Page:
Like most of the best bars and restaurants in Wisconsin, Totero's in Racine looks like somebody's house, except it has a sign on it. You enter on the Mead Street side of the corner place, through a little breakfront. Surrounding the building are the bleak, bereft streets of the once-industrial, southern Racine neighborhood of Lakeside.
There is often a line, for this 72-year-old, family-run restaurant is only open Tuesday through Friday, and even then for just two hours, from 11:30 a.m. to 1:30 p.m. The peculiar schedule harkens back to Totero's roots as a lunch place serving the working men in the area. There used to be dinner hours, but they were eliminated a number of years back. Despite—or maybe because of—the limited window of opportunity, Totero's packs them in. People take the time to visit in the middle of the day, queue up and load up on homemade, hearty Italian fare.
They only let in a few people at a time. Once you enter, it looks like this. It's basically on old bar with a handful of tables decked in red-and-white-checked tablecloths. The walls are covered with Green Bay Packers and Wisconsin Badgers paraphernalia.
There is no table service. You line up, pass the old coat rack, pass this ancient jukebox (it doesn't work, alas), enter a small side room that boasts a large round table (if you're a large party or family, this is the one you want) and step up to the kitchen doorway. Inside, members of the Totero family are busy cooking and serving up the dishes of the day, stirring huge pots of red sauce and (on the day I visited: Lasagna Day!) scooping out large cuts of lasagna.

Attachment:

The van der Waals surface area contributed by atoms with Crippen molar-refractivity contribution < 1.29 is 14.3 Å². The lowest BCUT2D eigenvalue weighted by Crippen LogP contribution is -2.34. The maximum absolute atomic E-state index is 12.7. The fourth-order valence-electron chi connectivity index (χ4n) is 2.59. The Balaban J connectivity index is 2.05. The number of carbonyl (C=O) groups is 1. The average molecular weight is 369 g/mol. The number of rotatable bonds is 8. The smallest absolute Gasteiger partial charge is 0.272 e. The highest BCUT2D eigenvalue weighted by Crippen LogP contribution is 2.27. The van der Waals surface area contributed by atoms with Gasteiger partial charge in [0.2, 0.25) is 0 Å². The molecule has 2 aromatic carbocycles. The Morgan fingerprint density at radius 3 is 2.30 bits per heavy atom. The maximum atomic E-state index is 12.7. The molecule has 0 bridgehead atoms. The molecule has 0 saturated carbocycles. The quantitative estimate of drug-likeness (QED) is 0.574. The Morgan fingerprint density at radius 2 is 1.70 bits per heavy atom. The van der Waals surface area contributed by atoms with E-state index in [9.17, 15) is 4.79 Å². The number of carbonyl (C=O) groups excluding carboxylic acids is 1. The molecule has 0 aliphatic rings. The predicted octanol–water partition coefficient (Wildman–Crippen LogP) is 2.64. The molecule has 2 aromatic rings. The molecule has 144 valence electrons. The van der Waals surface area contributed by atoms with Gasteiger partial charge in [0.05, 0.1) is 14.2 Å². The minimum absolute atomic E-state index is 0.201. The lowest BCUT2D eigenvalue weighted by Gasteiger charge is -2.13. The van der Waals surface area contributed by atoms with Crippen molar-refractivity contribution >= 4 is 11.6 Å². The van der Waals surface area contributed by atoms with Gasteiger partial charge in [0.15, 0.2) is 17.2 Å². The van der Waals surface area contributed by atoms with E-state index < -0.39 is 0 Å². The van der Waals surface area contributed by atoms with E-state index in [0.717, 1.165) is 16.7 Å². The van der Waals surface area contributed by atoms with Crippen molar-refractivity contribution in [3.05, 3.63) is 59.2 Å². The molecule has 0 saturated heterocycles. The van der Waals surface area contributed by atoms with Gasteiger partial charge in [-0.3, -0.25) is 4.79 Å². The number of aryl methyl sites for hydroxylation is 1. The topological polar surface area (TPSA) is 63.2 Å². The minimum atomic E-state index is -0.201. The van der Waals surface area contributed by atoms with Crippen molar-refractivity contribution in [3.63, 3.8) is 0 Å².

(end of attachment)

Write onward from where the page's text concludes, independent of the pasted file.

There are very few things on the menu at Totero's. Aside from the special pasta of the day, you can get meatball heros and sausage "bombers" (heros). Everything's amazingly cheap and everything has meat in it. Tell them what you want and they hand a plate to you through the doorway. Silverware is to the side as you approach. When you're finished, you pay the bartender.
Totero's was founded by Calabrian immigrants Achille and Mary Totero as a tavern in 1939. It was subsequently run by their son Santo "Sam" Totero and his wife Virginia, and is still run by Sam's children Al and Angela. Al runs the bar, Angela the kitchen. Sam died in February 2011 at the age of 89. The building is a converted schoolhouse. The 36-foot bar was contributed by the Pabst brewery back during The Great Depression.
As nice as the tables looked, I decided to eat my lasagna (with a meatball and a sausage on the side) at the wonderful old wooden bar, which is fully stocked with liquor, in case you feel the need for a stiff drink at noon. I was surprised to find the taps completely up to date, sporting brews by the excellent Wisconsin micro-brewery New Glarus, as well as draft root beer (!) from Sprecher's brewery in Milwaukee.
The food is on the mild side. The sauce is pleasant, but not particularly zesty or flavorful. The sausage and meatball lacked spice and zip. But overall, the meal was satisfying; it was certainly made with love. And I had no problem cleaning my plate, despite the enormous amount of grub.
Being open only eight hours a week may not sound like good business. But I did a quick calculation in my head. If they cater to about 300 heads a day, as they seem to, each diner spending $20, the Torteros clear $1.25 million a year before taxes. I'm sure they own the building, and the materials needed to make those pasta dishes don't cost much. That's a hell of a business.
I was told that the Toteros are thinking of cutting back even further, and will soon no longer rent out the place for private parties. I hope they never stop serving lunch. This is a one of a kind place.